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Date of Graduation
In the year 2017 alone, 87,000 women were intentionally murdered across the globe, while 58% of these victims were murdered by someone they knew — family members or intimate partners (Global Study on Homicide: Gender-Related Killing of Women and Girls, 2018). The intentional killing of women and girls, typically by men and motivated by gender, is classified as a crime called “femicide.” Broader definitions of femicide simply state that it is the murder of women and girls, by someone of any gender, regardless of their motive. In some regions of the world, this phenomenon is more prevalent than in others. Although women and girls are murdered at an alarming rate both in the United States and in Mexico, research and media attention tends to be concentrated in Ciudad Juárez, Chihuahua, Mexico, where femicides are considered to be an epidemic. This study examines a total of 102 newspaper articles where a female was murdered in Detroit, Michigan and Ciudad Juárez, Chihuahua, Mexico. The newspaper articles from both cities were analyzed as two separate cases in order to determine characteristics of newsworthiness and their implications for how these locations construct the issue of violence against women with respect to each city. The results of this research demonstrate that, although cases in Ciudad Juárez were more likely to be connected to the city’s epidemic of femicide, the news source used failed to adequately follow up on stories or provide thorough details. Contrary to this, the Detroit news source often provided an overwhelming amount of detail on cases and followed up sufficiently despite the lack of recognition to a larger social problem. Overall, the findings will reveal that the source selected to represent cases in Ciudad Juárez was more likely to relate incidents of femicide within the scope of violence against women, whereas the Detroit news source rarely even made a connection between cases.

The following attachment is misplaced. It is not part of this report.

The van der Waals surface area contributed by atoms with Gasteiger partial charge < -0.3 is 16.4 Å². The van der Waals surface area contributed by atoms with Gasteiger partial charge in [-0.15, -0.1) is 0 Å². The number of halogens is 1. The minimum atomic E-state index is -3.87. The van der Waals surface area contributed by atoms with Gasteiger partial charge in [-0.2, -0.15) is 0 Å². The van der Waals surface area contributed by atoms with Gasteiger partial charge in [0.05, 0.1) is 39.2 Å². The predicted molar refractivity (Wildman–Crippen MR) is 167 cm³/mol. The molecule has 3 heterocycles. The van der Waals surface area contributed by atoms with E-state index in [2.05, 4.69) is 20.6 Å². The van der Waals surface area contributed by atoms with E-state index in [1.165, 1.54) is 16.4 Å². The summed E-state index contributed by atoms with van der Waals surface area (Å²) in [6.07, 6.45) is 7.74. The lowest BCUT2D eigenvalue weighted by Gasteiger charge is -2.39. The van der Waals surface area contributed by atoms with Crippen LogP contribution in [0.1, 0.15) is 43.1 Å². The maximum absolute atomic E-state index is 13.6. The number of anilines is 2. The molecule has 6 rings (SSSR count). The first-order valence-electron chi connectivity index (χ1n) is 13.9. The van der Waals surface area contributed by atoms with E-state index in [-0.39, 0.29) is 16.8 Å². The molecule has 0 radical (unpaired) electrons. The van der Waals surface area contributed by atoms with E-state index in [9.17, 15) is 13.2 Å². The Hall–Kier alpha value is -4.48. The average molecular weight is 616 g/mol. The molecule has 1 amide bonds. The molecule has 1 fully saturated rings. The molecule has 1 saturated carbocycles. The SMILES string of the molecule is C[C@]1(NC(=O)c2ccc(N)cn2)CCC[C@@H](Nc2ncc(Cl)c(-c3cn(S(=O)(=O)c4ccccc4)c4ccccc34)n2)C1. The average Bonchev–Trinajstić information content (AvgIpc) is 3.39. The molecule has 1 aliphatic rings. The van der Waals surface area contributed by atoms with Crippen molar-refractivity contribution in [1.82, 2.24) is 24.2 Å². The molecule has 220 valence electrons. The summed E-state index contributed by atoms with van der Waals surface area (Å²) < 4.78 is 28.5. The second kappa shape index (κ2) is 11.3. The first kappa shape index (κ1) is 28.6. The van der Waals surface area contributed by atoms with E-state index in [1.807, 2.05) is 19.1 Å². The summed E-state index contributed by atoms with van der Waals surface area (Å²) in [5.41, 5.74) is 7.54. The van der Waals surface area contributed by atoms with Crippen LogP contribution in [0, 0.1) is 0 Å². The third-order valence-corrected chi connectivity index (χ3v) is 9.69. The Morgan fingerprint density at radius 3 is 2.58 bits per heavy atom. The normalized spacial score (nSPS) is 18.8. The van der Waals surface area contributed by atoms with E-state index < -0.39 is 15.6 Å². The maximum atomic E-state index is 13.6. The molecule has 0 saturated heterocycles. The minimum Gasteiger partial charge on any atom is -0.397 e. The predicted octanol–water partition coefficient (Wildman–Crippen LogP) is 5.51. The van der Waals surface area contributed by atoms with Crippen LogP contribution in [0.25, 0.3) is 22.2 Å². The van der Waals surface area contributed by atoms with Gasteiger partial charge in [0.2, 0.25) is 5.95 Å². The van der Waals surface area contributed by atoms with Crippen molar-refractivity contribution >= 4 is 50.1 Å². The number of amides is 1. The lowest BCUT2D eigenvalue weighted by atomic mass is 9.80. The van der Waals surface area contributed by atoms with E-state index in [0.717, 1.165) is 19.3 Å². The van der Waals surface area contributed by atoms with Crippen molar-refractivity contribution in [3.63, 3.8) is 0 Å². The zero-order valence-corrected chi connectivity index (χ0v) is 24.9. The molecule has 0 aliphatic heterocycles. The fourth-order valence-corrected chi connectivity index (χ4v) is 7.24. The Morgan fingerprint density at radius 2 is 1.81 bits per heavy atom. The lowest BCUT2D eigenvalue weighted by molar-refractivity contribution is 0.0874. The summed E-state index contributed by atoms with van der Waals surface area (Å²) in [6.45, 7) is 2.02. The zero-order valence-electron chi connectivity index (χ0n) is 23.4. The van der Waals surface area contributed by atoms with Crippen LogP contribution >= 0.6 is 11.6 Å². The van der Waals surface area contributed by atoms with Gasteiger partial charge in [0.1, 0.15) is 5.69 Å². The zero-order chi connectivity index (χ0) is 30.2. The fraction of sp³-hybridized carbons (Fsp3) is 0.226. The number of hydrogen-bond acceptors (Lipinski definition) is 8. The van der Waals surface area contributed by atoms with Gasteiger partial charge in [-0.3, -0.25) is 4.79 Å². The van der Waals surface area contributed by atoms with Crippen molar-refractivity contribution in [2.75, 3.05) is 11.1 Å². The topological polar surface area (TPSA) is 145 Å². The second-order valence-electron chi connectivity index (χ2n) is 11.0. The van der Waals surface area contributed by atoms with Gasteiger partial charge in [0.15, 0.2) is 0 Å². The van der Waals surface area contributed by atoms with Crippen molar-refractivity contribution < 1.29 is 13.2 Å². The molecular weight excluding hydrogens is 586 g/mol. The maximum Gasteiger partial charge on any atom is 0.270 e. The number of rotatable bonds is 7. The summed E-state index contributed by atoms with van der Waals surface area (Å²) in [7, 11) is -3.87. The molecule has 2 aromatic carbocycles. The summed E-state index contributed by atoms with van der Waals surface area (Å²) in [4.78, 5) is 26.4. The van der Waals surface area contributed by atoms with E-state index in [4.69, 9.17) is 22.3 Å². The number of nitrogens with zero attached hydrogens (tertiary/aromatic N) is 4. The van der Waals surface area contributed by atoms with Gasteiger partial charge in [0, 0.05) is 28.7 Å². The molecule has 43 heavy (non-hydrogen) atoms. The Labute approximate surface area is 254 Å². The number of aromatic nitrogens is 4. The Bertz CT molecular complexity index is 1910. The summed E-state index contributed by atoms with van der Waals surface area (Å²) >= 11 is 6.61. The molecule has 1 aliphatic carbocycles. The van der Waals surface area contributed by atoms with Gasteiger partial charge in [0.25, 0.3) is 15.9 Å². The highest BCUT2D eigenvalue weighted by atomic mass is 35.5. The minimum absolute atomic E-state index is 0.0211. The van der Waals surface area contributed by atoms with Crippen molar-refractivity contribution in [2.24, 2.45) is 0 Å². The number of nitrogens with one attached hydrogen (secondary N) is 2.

Branch, Danielle, "Femicide in the News: How Newspaper Articles Represent the Killing of Women & Girls in Detroit and Ciudad Juárez" (2019). Honors Theses. 3151.
Honors Thesis-Open Access